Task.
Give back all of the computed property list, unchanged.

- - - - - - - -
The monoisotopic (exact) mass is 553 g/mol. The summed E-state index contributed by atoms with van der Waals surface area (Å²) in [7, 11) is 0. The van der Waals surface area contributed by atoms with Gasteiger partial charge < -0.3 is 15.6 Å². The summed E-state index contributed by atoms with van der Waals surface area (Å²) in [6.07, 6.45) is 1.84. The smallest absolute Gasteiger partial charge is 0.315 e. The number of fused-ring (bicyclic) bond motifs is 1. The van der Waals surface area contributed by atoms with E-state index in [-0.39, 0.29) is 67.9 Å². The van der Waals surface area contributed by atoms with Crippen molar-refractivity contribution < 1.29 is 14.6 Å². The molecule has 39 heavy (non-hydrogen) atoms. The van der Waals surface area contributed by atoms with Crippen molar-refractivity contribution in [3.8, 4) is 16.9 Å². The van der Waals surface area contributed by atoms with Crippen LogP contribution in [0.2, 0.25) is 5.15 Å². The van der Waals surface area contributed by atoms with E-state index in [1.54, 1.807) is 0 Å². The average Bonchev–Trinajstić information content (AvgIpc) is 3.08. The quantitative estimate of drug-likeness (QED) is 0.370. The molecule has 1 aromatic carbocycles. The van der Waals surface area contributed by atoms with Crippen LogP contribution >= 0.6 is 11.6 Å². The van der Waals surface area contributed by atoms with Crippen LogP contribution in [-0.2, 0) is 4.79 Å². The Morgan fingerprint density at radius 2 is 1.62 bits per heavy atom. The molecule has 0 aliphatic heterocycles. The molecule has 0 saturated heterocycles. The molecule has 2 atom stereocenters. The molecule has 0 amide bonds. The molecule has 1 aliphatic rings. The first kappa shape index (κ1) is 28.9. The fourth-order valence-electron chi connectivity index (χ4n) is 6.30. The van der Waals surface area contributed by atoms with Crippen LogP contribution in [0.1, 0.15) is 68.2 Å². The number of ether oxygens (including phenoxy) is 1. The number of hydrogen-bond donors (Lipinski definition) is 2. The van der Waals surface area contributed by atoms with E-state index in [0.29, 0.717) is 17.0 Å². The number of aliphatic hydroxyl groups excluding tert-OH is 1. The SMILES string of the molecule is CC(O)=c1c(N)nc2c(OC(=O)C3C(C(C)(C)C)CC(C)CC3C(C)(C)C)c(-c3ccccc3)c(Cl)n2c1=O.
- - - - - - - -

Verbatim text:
The monoisotopic (exact) mass is 553 g/mol. The summed E-state index contributed by atoms with van der Waals surface area (Å²) in [7, 11) is 0. The van der Waals surface area contributed by atoms with Gasteiger partial charge < -0.3 is 15.6 Å². The summed E-state index contributed by atoms with van der Waals surface area (Å²) in [6.07, 6.45) is 1.84. The smallest absolute Gasteiger partial charge is 0.315 e. The number of fused-ring (bicyclic) bond motifs is 1. The van der Waals surface area contributed by atoms with E-state index in [-0.39, 0.29) is 67.9 Å². The van der Waals surface area contributed by atoms with Crippen molar-refractivity contribution < 1.29 is 14.6 Å². The molecule has 39 heavy (non-hydrogen) atoms. The van der Waals surface area contributed by atoms with Crippen molar-refractivity contribution in [3.8, 4) is 16.9 Å². The van der Waals surface area contributed by atoms with Crippen LogP contribution in [0.2, 0.25) is 5.15 Å². The van der Waals surface area contributed by atoms with E-state index in [1.54, 1.807) is 0 Å². The average Bonchev–Trinajstić information content (AvgIpc) is 3.08. The quantitative estimate of drug-likeness (QED) is 0.370. The molecule has 1 aromatic carbocycles. The van der Waals surface area contributed by atoms with Crippen LogP contribution >= 0.6 is 11.6 Å². The van der Waals surface area contributed by atoms with Crippen LogP contribution in [-0.2, 0) is 4.79 Å². The Morgan fingerprint density at radius 2 is 1.62 bits per heavy atom. The molecule has 0 aliphatic heterocycles. The molecule has 0 saturated heterocycles. The molecule has 2 atom stereocenters. The molecule has 0 amide bonds. The molecule has 1 aliphatic rings. The first kappa shape index (κ1) is 28.9. The fourth-order valence-electron chi connectivity index (χ4n) is 6.30. The van der Waals surface area contributed by atoms with Crippen LogP contribution in [0.1, 0.15) is 68.2 Å². The number of ether oxygens (including phenoxy) is 1. The number of hydrogen-bond donors (Lipinski definition) is 2. The van der Waals surface area contributed by atoms with E-state index in [0.29, 0.717) is 17.0 Å². The number of aliphatic hydroxyl groups excluding tert-OH is 1. The SMILES string of the molecule is CC(O)=c1c(N)nc2c(OC(=O)C3C(C(C)(C)C)CC(C)CC3C(C)(C)C)c(-c3ccccc3)c(Cl)n2c1=O.